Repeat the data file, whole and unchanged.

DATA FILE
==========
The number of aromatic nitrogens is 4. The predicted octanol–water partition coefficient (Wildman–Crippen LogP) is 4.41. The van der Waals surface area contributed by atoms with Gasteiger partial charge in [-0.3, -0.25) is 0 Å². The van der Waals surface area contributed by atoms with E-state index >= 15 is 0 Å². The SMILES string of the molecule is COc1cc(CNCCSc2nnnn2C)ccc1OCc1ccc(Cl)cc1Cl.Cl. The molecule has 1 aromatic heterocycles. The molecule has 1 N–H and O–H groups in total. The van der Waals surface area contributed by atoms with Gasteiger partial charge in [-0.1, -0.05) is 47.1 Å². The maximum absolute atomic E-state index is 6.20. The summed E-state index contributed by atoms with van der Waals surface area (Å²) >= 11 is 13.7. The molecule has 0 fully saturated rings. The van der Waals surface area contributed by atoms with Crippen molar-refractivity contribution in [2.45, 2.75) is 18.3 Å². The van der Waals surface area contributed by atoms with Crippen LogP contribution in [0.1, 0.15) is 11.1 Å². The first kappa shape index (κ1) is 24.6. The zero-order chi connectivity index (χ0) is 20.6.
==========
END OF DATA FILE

The number of aromatic nitrogens is 4. The predicted octanol–water partition coefficient (Wildman–Crippen LogP) is 4.41. The van der Waals surface area contributed by atoms with Gasteiger partial charge in [-0.3, -0.25) is 0 Å². The van der Waals surface area contributed by atoms with E-state index >= 15 is 0 Å². The SMILES string of the molecule is COc1cc(CNCCSc2nnnn2C)ccc1OCc1ccc(Cl)cc1Cl.Cl. The molecule has 1 aromatic heterocycles. The molecule has 1 N–H and O–H groups in total. The van der Waals surface area contributed by atoms with Gasteiger partial charge in [-0.1, -0.05) is 47.1 Å². The maximum absolute atomic E-state index is 6.20. The summed E-state index contributed by atoms with van der Waals surface area (Å²) >= 11 is 13.7. The molecule has 0 fully saturated rings. The van der Waals surface area contributed by atoms with Crippen molar-refractivity contribution in [2.45, 2.75) is 18.3 Å². The van der Waals surface area contributed by atoms with Crippen LogP contribution in [0.1, 0.15) is 11.1 Å². The first kappa shape index (κ1) is 24.6. The zero-order chi connectivity index (χ0) is 20.6.